This post could have been a comment to the important earlier post about “A Good Childhood,” the recent report issued in Britain, which takes individualistic striving for success to underlie a suppose link between single parenting and unhappy children. However, the topic of choices in parenting is so important, and I didn’t want this opposing point of view, from the NY Times, to get lost. The Times article looks at a kind of choice made by middle-class women to be single parents, and documents some of the ways in which they have coped.
What is also adds is some knowledge of the economic dimensions behind the figures being reported in Britain; for example:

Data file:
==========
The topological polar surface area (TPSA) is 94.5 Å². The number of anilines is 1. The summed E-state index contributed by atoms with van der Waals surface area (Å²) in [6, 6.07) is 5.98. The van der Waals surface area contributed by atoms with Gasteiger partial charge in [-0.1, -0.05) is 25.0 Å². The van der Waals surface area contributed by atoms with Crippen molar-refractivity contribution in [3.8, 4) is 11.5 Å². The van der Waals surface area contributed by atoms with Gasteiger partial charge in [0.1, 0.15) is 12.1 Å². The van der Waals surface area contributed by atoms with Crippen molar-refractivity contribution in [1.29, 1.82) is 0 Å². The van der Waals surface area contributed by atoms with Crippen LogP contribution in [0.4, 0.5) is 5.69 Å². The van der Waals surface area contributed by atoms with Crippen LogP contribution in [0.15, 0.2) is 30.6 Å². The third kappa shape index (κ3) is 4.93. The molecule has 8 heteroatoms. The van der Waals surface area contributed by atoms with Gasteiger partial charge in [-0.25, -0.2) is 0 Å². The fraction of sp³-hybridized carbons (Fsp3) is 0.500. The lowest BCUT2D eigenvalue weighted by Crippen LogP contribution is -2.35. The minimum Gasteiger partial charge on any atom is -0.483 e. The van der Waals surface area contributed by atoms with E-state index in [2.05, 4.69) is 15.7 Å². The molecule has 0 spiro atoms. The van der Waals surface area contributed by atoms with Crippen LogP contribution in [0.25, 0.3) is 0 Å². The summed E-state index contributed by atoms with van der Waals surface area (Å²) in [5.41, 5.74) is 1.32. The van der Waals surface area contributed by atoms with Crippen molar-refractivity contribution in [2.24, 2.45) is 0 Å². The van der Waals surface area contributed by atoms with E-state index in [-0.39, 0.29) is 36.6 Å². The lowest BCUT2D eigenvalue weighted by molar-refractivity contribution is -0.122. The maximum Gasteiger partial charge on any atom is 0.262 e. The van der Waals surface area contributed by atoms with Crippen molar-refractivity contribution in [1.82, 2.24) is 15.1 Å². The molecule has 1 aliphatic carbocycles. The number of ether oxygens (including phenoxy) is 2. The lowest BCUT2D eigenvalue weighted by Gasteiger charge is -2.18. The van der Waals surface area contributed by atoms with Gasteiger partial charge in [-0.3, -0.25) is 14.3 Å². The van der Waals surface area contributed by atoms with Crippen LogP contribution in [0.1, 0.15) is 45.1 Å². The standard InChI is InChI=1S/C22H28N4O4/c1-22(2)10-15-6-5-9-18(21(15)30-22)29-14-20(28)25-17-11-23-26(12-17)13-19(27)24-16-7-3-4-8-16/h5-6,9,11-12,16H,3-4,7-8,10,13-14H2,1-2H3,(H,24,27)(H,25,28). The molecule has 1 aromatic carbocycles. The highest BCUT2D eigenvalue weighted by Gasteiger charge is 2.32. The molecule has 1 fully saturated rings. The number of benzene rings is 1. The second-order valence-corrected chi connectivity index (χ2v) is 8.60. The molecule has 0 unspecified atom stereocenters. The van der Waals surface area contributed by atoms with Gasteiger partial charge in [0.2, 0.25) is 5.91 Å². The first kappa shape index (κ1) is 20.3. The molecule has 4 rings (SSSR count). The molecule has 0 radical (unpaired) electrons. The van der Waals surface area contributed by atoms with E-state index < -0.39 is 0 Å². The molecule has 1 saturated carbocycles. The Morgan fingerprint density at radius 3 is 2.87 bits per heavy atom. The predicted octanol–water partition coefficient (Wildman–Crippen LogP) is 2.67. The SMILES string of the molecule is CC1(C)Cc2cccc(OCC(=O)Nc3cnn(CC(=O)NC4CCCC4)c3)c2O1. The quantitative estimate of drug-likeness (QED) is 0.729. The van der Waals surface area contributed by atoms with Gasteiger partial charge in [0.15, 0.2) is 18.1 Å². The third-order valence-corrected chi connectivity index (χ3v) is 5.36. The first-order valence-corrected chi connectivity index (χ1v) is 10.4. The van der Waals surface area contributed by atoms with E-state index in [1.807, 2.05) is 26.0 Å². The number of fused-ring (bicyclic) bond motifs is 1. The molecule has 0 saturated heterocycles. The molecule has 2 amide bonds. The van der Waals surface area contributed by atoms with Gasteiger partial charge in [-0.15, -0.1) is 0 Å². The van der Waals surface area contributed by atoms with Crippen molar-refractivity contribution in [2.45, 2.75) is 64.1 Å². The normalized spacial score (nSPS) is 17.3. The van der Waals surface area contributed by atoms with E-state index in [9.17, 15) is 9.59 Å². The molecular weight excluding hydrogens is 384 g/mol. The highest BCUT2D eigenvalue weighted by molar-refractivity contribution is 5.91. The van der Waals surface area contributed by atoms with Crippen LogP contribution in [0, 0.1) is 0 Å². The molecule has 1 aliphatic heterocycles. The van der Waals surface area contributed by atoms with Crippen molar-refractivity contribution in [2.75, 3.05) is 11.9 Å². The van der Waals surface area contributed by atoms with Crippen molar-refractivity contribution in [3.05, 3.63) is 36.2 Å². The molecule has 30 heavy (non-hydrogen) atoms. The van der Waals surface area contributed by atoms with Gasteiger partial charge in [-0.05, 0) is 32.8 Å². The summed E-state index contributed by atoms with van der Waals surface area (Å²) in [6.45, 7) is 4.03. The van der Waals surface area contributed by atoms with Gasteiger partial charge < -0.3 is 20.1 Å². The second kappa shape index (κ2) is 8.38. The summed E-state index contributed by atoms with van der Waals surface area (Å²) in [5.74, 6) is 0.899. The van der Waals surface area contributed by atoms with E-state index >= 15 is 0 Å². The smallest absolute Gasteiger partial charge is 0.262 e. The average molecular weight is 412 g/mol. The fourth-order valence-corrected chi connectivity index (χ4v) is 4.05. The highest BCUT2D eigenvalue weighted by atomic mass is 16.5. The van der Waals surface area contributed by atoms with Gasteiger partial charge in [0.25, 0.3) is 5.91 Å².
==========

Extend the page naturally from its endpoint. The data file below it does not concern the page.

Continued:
There are indications that in choosing platonic intimacy with female friends over the romantic version with male ones, Fran in New Jersey and Eileen in Atlanta may be making the better bet for their children. Sara McLanahan, a sociologist at Princeton, has been studying the effects of divorce and single parenting on kids since the 1980s. Fundamentally, her work reveals the risks of instability. The biggest reason that children born to unmarried mothers tend to have problems — they’re more likely to drop out of school and commit crimes — is that they tend to grow up poor. Children of divorce may also experience a drop in income, and their mothers are at a heightened risk for depression, which in turn raises the risk of mental-health troubles for the kids.
A number of researchers are quoted, and their conclusions do not seem to match those of “A Good Childhood.” This discrepancy should be pursued. It certainly supports the idea implied in the earlier post that the initial report is motivated by more than disinterested research.
(The NYTimes article is by Emily Bazelon, a senior editor at Slate.)